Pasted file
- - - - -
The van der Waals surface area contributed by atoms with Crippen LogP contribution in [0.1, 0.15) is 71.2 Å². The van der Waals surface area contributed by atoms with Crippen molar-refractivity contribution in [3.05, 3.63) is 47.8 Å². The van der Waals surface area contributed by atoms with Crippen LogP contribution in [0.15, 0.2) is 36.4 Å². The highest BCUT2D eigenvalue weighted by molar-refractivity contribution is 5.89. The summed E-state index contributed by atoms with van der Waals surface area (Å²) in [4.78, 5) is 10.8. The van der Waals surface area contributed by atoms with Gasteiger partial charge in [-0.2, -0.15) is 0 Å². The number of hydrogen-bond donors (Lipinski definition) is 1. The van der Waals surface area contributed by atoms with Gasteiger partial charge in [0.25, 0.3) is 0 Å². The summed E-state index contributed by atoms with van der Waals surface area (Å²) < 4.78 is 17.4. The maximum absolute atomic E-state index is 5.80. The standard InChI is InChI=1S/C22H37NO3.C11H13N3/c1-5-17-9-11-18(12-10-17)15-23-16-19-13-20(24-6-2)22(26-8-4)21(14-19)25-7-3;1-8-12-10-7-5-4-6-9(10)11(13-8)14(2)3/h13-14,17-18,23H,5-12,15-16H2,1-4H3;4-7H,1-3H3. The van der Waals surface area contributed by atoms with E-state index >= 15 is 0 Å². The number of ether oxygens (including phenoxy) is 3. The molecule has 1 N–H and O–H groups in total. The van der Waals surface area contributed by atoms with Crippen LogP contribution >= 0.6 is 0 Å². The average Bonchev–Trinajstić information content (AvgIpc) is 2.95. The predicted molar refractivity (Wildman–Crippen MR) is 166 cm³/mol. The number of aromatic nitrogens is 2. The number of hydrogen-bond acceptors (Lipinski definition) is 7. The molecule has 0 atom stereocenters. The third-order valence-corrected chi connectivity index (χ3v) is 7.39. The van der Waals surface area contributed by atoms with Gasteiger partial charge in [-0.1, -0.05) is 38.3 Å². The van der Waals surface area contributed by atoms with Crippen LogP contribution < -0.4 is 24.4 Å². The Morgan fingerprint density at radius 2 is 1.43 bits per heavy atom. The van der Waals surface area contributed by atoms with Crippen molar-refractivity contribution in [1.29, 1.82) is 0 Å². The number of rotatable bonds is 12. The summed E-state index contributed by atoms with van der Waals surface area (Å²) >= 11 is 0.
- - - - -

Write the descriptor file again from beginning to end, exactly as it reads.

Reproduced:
The van der Waals surface area contributed by atoms with Crippen LogP contribution in [0.1, 0.15) is 71.2 Å². The van der Waals surface area contributed by atoms with Crippen molar-refractivity contribution in [3.05, 3.63) is 47.8 Å². The van der Waals surface area contributed by atoms with Crippen LogP contribution in [0.15, 0.2) is 36.4 Å². The highest BCUT2D eigenvalue weighted by molar-refractivity contribution is 5.89. The summed E-state index contributed by atoms with van der Waals surface area (Å²) in [4.78, 5) is 10.8. The van der Waals surface area contributed by atoms with Gasteiger partial charge in [-0.2, -0.15) is 0 Å². The number of hydrogen-bond donors (Lipinski definition) is 1. The van der Waals surface area contributed by atoms with Gasteiger partial charge in [0.25, 0.3) is 0 Å². The summed E-state index contributed by atoms with van der Waals surface area (Å²) < 4.78 is 17.4. The maximum absolute atomic E-state index is 5.80. The standard InChI is InChI=1S/C22H37NO3.C11H13N3/c1-5-17-9-11-18(12-10-17)15-23-16-19-13-20(24-6-2)22(26-8-4)21(14-19)25-7-3;1-8-12-10-7-5-4-6-9(10)11(13-8)14(2)3/h13-14,17-18,23H,5-12,15-16H2,1-4H3;4-7H,1-3H3. The van der Waals surface area contributed by atoms with E-state index >= 15 is 0 Å². The number of ether oxygens (including phenoxy) is 3. The molecule has 1 N–H and O–H groups in total. The van der Waals surface area contributed by atoms with Crippen LogP contribution >= 0.6 is 0 Å². The average Bonchev–Trinajstić information content (AvgIpc) is 2.95. The predicted molar refractivity (Wildman–Crippen MR) is 166 cm³/mol. The number of aromatic nitrogens is 2. The number of hydrogen-bond acceptors (Lipinski definition) is 7. The molecule has 0 atom stereocenters. The third-order valence-corrected chi connectivity index (χ3v) is 7.39. The van der Waals surface area contributed by atoms with Gasteiger partial charge in [-0.1, -0.05) is 38.3 Å². The van der Waals surface area contributed by atoms with Crippen LogP contribution < -0.4 is 24.4 Å². The Morgan fingerprint density at radius 2 is 1.43 bits per heavy atom. The van der Waals surface area contributed by atoms with Crippen molar-refractivity contribution in [1.29, 1.82) is 0 Å². The number of rotatable bonds is 12. The summed E-state index contributed by atoms with van der Waals surface area (Å²) >= 11 is 0.